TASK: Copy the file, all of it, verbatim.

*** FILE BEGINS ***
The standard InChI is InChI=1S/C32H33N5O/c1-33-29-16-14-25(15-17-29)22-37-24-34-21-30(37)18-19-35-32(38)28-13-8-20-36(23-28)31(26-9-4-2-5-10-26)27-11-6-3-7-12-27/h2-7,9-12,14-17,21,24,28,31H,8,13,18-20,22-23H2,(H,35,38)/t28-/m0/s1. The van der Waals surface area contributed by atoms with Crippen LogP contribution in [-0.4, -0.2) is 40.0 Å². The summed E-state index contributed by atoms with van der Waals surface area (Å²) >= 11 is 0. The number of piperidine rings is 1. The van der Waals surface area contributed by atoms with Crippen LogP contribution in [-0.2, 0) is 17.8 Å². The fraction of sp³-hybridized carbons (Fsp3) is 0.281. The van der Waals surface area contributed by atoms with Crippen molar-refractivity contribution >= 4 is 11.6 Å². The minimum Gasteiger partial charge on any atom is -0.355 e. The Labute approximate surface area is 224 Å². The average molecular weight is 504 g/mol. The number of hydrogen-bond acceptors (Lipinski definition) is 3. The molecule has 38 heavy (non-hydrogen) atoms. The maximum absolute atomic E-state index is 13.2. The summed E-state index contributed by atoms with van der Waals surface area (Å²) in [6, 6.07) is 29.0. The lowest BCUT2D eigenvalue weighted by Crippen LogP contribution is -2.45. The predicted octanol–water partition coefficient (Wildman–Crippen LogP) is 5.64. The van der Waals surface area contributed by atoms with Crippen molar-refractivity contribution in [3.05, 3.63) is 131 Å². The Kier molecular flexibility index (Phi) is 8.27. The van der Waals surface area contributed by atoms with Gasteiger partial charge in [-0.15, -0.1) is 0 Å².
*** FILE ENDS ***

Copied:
The standard InChI is InChI=1S/C32H33N5O/c1-33-29-16-14-25(15-17-29)22-37-24-34-21-30(37)18-19-35-32(38)28-13-8-20-36(23-28)31(26-9-4-2-5-10-26)27-11-6-3-7-12-27/h2-7,9-12,14-17,21,24,28,31H,8,13,18-20,22-23H2,(H,35,38)/t28-/m0/s1. The van der Waals surface area contributed by atoms with Crippen LogP contribution in [-0.4, -0.2) is 40.0 Å². The summed E-state index contributed by atoms with van der Waals surface area (Å²) >= 11 is 0. The number of piperidine rings is 1. The van der Waals surface area contributed by atoms with Crippen LogP contribution in [-0.2, 0) is 17.8 Å². The fraction of sp³-hybridized carbons (Fsp3) is 0.281. The van der Waals surface area contributed by atoms with Crippen molar-refractivity contribution >= 4 is 11.6 Å². The minimum Gasteiger partial charge on any atom is -0.355 e. The Labute approximate surface area is 224 Å². The average molecular weight is 504 g/mol. The number of hydrogen-bond acceptors (Lipinski definition) is 3. The molecule has 38 heavy (non-hydrogen) atoms. The maximum absolute atomic E-state index is 13.2. The summed E-state index contributed by atoms with van der Waals surface area (Å²) in [6, 6.07) is 29.0. The lowest BCUT2D eigenvalue weighted by Crippen LogP contribution is -2.45. The predicted octanol–water partition coefficient (Wildman–Crippen LogP) is 5.64. The van der Waals surface area contributed by atoms with Crippen molar-refractivity contribution in [3.05, 3.63) is 131 Å². The Kier molecular flexibility index (Phi) is 8.27. The van der Waals surface area contributed by atoms with Gasteiger partial charge in [-0.15, -0.1) is 0 Å².